The Chinese media have recently reported a seizure of two tonnes of rosewood at Shuikou customs in Guangxi Zhuang Autonomous Region from two lorries that were stopped for routine inspection. Shuikou connects China with Vietnam, but the media did not specify which direction the shipment of rosewood was travelling in. Both China and Vietnam are consumers as well as producers of rosewood.
Species Victim Impact Statements Initiative (the SVIS-Initiative), have already made a SVIS for commonly trafficked rosewood species of the genus Dalbergia. Over 1,340 tonnes of rosewood have been seized in Hong Kong since 2014, to the value approaching 200 million Hong Kong dollars.
Videos and photographs released by the customs to the media show piles of thin rosewood logs, cut from young trees (judging by the girth of the logs) wrapped in paper and stacked up behind boxes of fruit. The smugglers clearly did not invest much effort into concealing their illegal cargo. The consignment was valued at 1,25 million yuan.
The media reported that the seized contraband belonged mainly to two species – Chinese redwood and Siamese redwood, explaining that, as both are CITES-II listed species, their import and transportation require permits for possession and transportation. The drivers of the trucks, who did not have such permits, have been detained, their trucks confiscated and the consignment of rosewood seized. An investigation is underway.
Rosewood, prized for its bright red colour and rich texture, is considered as possibly the most commonly traded illegal wildlife commodity in the world.
Freshly cut Laos rosewood logs are seeping distinctly - coloured sap
The demand is being driven by traders and consumers in China where rosewood furniture has been made for centuries, and is seen as a symbol of wealth. Rosewood carving and furniture-making factories are traditionally concentrated in Fujian Province.
An example of rosewood furniture carved in China
More than 200 species of rosewood have been listed in CITES Appendix II, but many are not, and this allows for easy laundering of the listed species that require permits, by passing them off as species that are not listed, with open trade. Telling the difference between some rosewood species is often impossible for non-experts, and even for experts, forensic methods, such as DNA analysis may be required.
The Conservation Forensics Laboratory at the University of Hong Kong, a partner of Species Victim Impact Statements Initiative (SVIS), have, in their plans, a long-term project to create a global database of rosewood species and made it available to law enforcement agencies around the world.
The confusion regarding the classification of different species is also evident in the case of this seizure. The Chinese media stated that the seized rosewood consisted mainly of Chinese redwood (Dalbergia odorifera -降香黄檀 in Chinese) and Siamese redwood (Dalbergia cochinchinensis - 交趾黄檀).
However, while Siamese redwood is found in Vietnam, Thailand and Cambodia, Chinese redwood growls only in China. It is possible that the customs officials simply misidentified the species. In all likelihood, the contraband was being moved into China, with the rosewood coming from the forests of one of the neighbouring South East Asian countries.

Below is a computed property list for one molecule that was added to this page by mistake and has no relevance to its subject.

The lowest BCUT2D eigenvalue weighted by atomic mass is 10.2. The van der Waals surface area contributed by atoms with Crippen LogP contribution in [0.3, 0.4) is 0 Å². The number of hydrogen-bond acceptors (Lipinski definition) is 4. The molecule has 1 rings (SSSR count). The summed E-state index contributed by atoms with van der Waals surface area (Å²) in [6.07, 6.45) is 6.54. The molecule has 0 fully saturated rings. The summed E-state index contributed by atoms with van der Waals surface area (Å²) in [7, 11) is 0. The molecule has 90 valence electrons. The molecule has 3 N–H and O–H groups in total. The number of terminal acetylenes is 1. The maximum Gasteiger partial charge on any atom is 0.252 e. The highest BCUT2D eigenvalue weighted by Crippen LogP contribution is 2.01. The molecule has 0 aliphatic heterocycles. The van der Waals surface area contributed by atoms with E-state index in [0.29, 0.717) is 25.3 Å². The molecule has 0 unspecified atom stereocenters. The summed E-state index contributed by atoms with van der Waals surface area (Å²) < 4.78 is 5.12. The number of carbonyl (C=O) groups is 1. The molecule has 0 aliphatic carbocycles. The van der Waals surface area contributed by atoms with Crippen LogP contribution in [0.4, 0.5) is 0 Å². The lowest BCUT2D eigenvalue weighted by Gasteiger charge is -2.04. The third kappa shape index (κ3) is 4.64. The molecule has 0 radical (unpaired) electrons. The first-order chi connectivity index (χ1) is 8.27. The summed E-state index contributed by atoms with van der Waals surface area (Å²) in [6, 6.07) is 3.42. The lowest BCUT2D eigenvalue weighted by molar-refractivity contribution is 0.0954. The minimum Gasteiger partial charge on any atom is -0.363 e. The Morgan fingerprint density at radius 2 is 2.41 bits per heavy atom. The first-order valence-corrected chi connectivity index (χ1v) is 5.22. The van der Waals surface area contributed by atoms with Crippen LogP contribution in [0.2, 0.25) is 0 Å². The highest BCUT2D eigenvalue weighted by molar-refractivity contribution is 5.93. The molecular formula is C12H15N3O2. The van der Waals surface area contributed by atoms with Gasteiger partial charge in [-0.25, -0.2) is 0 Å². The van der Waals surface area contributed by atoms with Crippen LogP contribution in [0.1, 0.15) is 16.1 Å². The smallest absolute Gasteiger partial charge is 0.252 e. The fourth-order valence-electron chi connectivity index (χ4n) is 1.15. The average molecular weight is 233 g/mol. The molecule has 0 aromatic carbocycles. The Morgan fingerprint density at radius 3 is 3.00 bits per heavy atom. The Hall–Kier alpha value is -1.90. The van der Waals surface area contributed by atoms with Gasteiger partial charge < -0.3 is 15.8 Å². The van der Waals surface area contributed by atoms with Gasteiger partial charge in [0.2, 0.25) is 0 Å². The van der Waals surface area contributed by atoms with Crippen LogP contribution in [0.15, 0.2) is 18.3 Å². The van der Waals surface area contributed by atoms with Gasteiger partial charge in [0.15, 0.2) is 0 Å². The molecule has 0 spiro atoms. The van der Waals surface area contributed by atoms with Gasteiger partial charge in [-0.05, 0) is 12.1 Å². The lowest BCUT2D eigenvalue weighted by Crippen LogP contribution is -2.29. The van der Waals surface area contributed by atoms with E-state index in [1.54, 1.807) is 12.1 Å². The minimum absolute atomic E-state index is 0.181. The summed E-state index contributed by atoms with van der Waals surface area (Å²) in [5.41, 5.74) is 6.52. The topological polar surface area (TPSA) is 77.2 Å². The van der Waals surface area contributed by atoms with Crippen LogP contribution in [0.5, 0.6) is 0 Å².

Rosewood trees are widely distributed globally and are found in the tropical forests of Asia, Africa and South and Central America. Such has been the demand for rosewood furniture in China, that Asian forests have been largely stripped clean of large rosewood trees. Traders and smugglers then tapped into the African forests, and countries such as The Gambia have now lost their rosewood stock entirely.
Madagascan rosewoods are also being very heavily logged - 1,000 tonnes of rosewood from Madagascar, worth HK$40 million, were seized by Hong Kong customs in October 2015.
South and Central American rosewood is now also being extirpated fast. More and more rosewood seizures in Hong Kong have Honduras as the point of provenance. This Central American country is now on the verge of becoming a failed state as drug cartels are overpowering the weak government and the rule of law. The country is home to some of central America’s largest remaining primary forests, these are now being plundered, with impunity, for timber, including rosewood.
In Chinese rosewood carving and furniture-making industry, one needs to be an expert to know the way around different varieties, colours and textures. Prices vary greatly and many cheaper varieties, such as tulipwood (a grouping that includes several species and genera such as Dalbergia frutescens) are passed off as more precious than they are to trick wealthy, but inexpert buyers.
In the light of the ongoing crackdown in China on illegal wildlife trade, it remains to be seen what will happen to the thriving rosewood carving industry. The crackdown has already decimated the elephant ivory trade that also had millennia of tradition in the country.
This prominence given to a relatively small seizure of rosewood by the Chinese media (that is under tight state supervision) may be a signal to traffickers and dealers that there are bigger things to come.